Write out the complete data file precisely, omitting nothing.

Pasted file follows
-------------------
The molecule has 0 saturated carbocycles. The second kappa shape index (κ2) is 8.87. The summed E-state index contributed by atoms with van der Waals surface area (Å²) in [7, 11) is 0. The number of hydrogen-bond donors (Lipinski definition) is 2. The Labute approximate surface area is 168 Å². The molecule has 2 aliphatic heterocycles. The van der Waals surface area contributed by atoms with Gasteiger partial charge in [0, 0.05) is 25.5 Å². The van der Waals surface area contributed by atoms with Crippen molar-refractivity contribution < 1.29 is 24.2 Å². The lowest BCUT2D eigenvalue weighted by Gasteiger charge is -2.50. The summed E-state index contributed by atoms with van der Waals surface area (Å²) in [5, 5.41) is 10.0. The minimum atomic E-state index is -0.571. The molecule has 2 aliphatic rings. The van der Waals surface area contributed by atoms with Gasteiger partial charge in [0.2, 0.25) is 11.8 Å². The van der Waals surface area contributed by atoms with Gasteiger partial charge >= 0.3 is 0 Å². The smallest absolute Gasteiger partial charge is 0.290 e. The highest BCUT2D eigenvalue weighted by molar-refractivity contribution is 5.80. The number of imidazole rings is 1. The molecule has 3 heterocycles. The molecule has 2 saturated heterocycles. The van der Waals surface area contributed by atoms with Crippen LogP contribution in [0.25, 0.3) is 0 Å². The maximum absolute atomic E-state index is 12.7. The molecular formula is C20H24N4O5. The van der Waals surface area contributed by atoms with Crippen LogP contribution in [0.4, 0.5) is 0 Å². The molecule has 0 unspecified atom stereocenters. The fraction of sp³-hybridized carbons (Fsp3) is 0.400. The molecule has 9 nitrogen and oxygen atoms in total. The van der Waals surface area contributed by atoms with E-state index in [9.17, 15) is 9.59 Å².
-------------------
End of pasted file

The molecule has 0 saturated carbocycles. The second kappa shape index (κ2) is 8.87. The summed E-state index contributed by atoms with van der Waals surface area (Å²) in [7, 11) is 0. The number of hydrogen-bond donors (Lipinski definition) is 2. The Labute approximate surface area is 168 Å². The molecule has 2 aliphatic heterocycles. The van der Waals surface area contributed by atoms with Gasteiger partial charge in [0, 0.05) is 25.5 Å². The van der Waals surface area contributed by atoms with Crippen molar-refractivity contribution < 1.29 is 24.2 Å². The lowest BCUT2D eigenvalue weighted by Gasteiger charge is -2.50. The summed E-state index contributed by atoms with van der Waals surface area (Å²) in [5, 5.41) is 10.0. The minimum atomic E-state index is -0.571. The molecule has 2 aliphatic rings. The van der Waals surface area contributed by atoms with Gasteiger partial charge in [0.2, 0.25) is 11.8 Å². The van der Waals surface area contributed by atoms with Gasteiger partial charge >= 0.3 is 0 Å². The smallest absolute Gasteiger partial charge is 0.290 e. The highest BCUT2D eigenvalue weighted by molar-refractivity contribution is 5.80. The number of imidazole rings is 1. The molecule has 3 heterocycles. The molecule has 2 saturated heterocycles. The van der Waals surface area contributed by atoms with Crippen LogP contribution in [0.25, 0.3) is 0 Å². The maximum absolute atomic E-state index is 12.7. The molecular formula is C20H24N4O5. The van der Waals surface area contributed by atoms with Crippen LogP contribution in [0.4, 0.5) is 0 Å². The molecule has 0 unspecified atom stereocenters. The fraction of sp³-hybridized carbons (Fsp3) is 0.400. The molecule has 9 nitrogen and oxygen atoms in total. The van der Waals surface area contributed by atoms with E-state index in [9.17, 15) is 9.59 Å².